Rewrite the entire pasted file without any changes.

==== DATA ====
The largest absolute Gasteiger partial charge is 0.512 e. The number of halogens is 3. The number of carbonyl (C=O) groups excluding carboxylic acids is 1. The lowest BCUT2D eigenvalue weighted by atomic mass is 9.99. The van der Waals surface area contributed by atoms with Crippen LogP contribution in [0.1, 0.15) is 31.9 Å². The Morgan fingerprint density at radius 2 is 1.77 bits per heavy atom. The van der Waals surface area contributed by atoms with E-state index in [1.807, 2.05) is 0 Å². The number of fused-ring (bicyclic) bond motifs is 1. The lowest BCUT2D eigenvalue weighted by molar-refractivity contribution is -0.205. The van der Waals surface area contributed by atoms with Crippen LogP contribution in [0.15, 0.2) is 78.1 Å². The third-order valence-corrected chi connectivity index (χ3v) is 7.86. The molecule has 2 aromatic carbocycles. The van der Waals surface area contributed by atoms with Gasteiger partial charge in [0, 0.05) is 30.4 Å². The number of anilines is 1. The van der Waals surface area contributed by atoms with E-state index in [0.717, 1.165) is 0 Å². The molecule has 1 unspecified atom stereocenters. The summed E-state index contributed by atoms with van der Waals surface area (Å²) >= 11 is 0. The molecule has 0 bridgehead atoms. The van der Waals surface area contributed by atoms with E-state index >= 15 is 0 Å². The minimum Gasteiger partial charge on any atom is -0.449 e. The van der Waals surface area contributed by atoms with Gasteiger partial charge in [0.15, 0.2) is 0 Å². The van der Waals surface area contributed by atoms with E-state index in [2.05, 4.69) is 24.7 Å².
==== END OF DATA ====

The largest absolute Gasteiger partial charge is 0.512 e. The number of halogens is 3. The number of carbonyl (C=O) groups excluding carboxylic acids is 1. The lowest BCUT2D eigenvalue weighted by atomic mass is 9.99. The van der Waals surface area contributed by atoms with Crippen LogP contribution in [0.1, 0.15) is 31.9 Å². The Morgan fingerprint density at radius 2 is 1.77 bits per heavy atom. The van der Waals surface area contributed by atoms with E-state index in [1.807, 2.05) is 0 Å². The number of fused-ring (bicyclic) bond motifs is 1. The lowest BCUT2D eigenvalue weighted by molar-refractivity contribution is -0.205. The van der Waals surface area contributed by atoms with Crippen LogP contribution in [0.15, 0.2) is 78.1 Å². The third-order valence-corrected chi connectivity index (χ3v) is 7.86. The molecule has 2 aromatic carbocycles. The van der Waals surface area contributed by atoms with Gasteiger partial charge in [0, 0.05) is 30.4 Å². The number of anilines is 1. The van der Waals surface area contributed by atoms with E-state index in [0.717, 1.165) is 0 Å². The molecule has 1 unspecified atom stereocenters. The summed E-state index contributed by atoms with van der Waals surface area (Å²) >= 11 is 0. The molecule has 0 bridgehead atoms. The van der Waals surface area contributed by atoms with E-state index >= 15 is 0 Å². The minimum Gasteiger partial charge on any atom is -0.449 e. The van der Waals surface area contributed by atoms with Gasteiger partial charge in [0.15, 0.2) is 0 Å². The van der Waals surface area contributed by atoms with E-state index in [2.05, 4.69) is 24.7 Å².